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One of the more disappointing joining methods that miserably failed due to the traumatic fall (or jolt) before the chair had been placed in its shipping box was the leg-to-rail and rails to cross rails connections. These joints were only glued and stapled together (A, below), which is a poor solution. Ideally, these joints should have been a mortise and tenon joint or at least a dowl joint, but to speed up production, the manufacturer decided to cut corners and staple the part together.
Since I was trying to fix the necessary and give the chair as much functional life-span as possible, I decided to forgo the inclination of using wooden connectors and instead give the rail joints the most robust connector I could find – a washer head screw.
Screws are stronger than dowels and, thanks to their wider head, can maintain the compression forces between the two parts for many decades. The only caveat is that most screws have a cone-shaped head that can cleave small solid wood parts as the screw is driven into it. In (B) and you can see how a typical wooden screw is embedded in a thin part and how driving it in (C) can cause a wedging effect that splits the part.
A washer or flat-based screw such as a Pocket hole screw (D) is the best solution for connecting thin or small parts in these situations. The force that the flat head screw head levy on the joint compresses the parts together instead of the destructive combination of compression and cleaving forces that a typical cone head screw produces.
Maximizing parts longevity
Obviously, I had to hide the screw head in the wood using a plug. But drilling a hole for the plug would have thinned out the effective width of the rail in this sensitive joining junction – a critical aspect of joinery I wanted to avoid as much as possible.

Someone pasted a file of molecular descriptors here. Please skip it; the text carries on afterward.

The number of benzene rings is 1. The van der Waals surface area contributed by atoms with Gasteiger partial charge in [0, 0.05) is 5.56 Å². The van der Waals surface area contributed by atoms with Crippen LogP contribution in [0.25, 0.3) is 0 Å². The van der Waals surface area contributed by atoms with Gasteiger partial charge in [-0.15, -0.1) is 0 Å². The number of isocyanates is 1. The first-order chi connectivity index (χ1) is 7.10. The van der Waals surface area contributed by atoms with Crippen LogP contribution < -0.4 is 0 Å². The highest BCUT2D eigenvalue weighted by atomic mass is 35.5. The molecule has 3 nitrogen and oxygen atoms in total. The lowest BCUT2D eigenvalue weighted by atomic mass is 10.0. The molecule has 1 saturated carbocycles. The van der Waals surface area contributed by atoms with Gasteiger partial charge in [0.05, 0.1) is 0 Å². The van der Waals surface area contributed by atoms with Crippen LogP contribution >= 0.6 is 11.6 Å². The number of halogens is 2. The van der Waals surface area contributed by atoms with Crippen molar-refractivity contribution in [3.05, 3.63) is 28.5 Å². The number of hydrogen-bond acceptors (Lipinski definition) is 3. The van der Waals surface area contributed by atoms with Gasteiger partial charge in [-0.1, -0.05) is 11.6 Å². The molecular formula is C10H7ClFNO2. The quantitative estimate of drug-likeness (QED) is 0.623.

My solution was to counterbore the plug’s base to allow the domed head of the screw to nest in it. This way, the rail gained another ⅛” of uninterrupted grain flow, which increased its strength.
Step by step
After removing the staples and filing the rail’s end flash with the intersecting rail’s round side, I drilled a hole plus a shallow countersink in the rail where the screw head would be embedded in. Then I changed the countersink bit with a Forstner one and formed a counterbore hole for the washer head screw to embed in.
Next, I made the plugs and drilled a counterbore hole in their inner base.
I glued and screwed the parts together, plugged in the plug, and after the glue dried, I sawed the excess off. Lastly, I sanded the plug and stained it.
Next time I will finish the story and show how I created the new corner joints and touched up the finish.
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